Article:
1001 Songs Challenge #332: Surf’s Up (1971)
On 11 February 2019 I set myself the challenging of reading 1001 Songs You Must Hear Before You Die by Robert Dimery (ed.) and following the book’s advice to the letter. I’ve previously read 1001 Films… and started 1001 Albums… but felt 1001 Songs… would be a sensible place to start for what I have in mind here.
My challenge is to read about one song per day and listen to it (YouTube and Spotify, I need you tonight!) before sharing my own thoughts. Some songs I will love, others I’ll hate, and I’m sure there will be those that leave me perplexed but listen to them I shall.
I’ll also try, and most likely fail, to pinpoint the best song from the 1001 on offer but I’m nothing if not foolhardy. Instead of one song, I’m predicting I’ll have about 100 favourites by the end and may have to resort to a Top 10 so far to maintain any semblance of sanity.
So long as I post everyday (including Christmas) then this challenge should come to an end on Wednesday 8 November 2021. Staying with the Barney Stinson theme I am hoping that the whole experience will prove to be…
The Beach Boys – Surf’s Up (1971)
We’re heading back to the US today and over to California for surf and sunshine, dear reader. The Beach Boys were guests on here in the 1960s with God Only Knows and Good Vibrations. After Pet Sounds, Brian Wilson continued to struggle with mental health and drug addiction, exacerbated by how hard he drove himself in the pursuit of musical perfection. During that time work had begun on a song that was unfinished and intended for the troubled album, Smile. We join the group in the 1970s, their popularity not what it once was and the unfinished song has now become Surf’s Up and lands a place on our list.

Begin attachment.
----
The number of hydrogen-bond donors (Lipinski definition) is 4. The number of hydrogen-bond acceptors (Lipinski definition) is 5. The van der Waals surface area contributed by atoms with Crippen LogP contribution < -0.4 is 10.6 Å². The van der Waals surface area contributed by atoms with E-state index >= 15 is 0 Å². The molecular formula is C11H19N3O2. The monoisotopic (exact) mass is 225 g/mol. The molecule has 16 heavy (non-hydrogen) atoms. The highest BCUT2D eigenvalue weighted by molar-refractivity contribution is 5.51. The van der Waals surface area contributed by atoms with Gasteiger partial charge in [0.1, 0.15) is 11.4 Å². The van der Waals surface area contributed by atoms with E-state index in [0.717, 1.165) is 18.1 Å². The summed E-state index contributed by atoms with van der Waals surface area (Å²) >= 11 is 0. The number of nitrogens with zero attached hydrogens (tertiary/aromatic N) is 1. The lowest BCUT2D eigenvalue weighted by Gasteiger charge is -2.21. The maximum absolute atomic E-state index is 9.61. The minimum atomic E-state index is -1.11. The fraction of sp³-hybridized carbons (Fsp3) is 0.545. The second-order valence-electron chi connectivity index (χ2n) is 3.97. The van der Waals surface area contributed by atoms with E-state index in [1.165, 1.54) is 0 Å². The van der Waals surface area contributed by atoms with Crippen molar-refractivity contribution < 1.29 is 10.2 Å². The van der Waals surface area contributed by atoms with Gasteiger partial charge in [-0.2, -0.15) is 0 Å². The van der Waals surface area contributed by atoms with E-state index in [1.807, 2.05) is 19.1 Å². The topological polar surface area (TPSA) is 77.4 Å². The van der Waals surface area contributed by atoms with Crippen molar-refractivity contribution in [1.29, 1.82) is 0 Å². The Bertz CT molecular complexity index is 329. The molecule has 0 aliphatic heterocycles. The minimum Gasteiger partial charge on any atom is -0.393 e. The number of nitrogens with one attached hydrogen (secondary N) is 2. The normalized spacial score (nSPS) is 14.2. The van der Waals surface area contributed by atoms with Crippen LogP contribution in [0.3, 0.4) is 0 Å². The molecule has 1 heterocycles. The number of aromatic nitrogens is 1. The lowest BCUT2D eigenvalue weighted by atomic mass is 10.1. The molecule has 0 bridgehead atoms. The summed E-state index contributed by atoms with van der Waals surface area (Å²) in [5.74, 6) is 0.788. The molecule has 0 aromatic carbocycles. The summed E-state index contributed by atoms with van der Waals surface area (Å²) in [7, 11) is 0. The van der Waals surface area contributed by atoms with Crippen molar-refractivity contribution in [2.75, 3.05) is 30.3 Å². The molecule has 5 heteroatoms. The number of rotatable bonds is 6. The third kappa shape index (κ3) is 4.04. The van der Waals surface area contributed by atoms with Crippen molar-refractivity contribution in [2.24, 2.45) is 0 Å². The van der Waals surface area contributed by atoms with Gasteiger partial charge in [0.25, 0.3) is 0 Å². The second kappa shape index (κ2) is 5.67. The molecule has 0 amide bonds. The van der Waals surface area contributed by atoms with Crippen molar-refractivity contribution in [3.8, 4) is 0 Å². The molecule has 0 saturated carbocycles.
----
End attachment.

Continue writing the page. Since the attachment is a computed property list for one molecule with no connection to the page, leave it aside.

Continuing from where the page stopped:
Surf’s Up was written by Brian Wilson who composed the music while Van Dyke Parks wrote the lyrics. The song is filled with intricate imagery and hard to discern a meaning from. I needed some help with this one, I’m afraid, and learned that the song concerns an individual who is taking in their surroundings, the plethora of images, festivities, music, dancing, drinking, the whole pandemonium of life. It’s all overwhelming yet they have not the tears to shed at their sadness for they describe themselves as “broken” but a “tough guy”. The atmosphere then changes, hope comes in the form of a child’s song that the narrator hears, a form of enlightenment takes place for them. The song closes with a celebration of youth and the refrain stating that “the child is the father to the man.”
I had not heard this song by The Beach Boys before and would have not forgotten it had I done so. This sounds very different to the group’s music in the 1960s. Lyrically there is a lot of depth here and the message is not an easy one to extract. What hasn’t changed is the sumptuous music composed by Brian Wilson while those vocal harmonies are simply exquisite. Here is a group trying new things, progressing and transitioning, even if their work is no longer the most popular on the charts now.
Favourite songs so far:
The Animals – House of the Rising Sun (1964)
Simon & Garfunkel – The Sounds of Silence (1965)
The Beach Boys – God Only Knows (1966)
The Doors – The End (1967)
The Beatles – A Day in the Life (1967)
The Kinks – Days (1968)
Derek & The Dominos – Layla (1970)
David Bowie – Life on Mars? (1971)
Rod Stewart – Maggie May (1971)
Led Zeppelin – When the Levee Breaks (1971)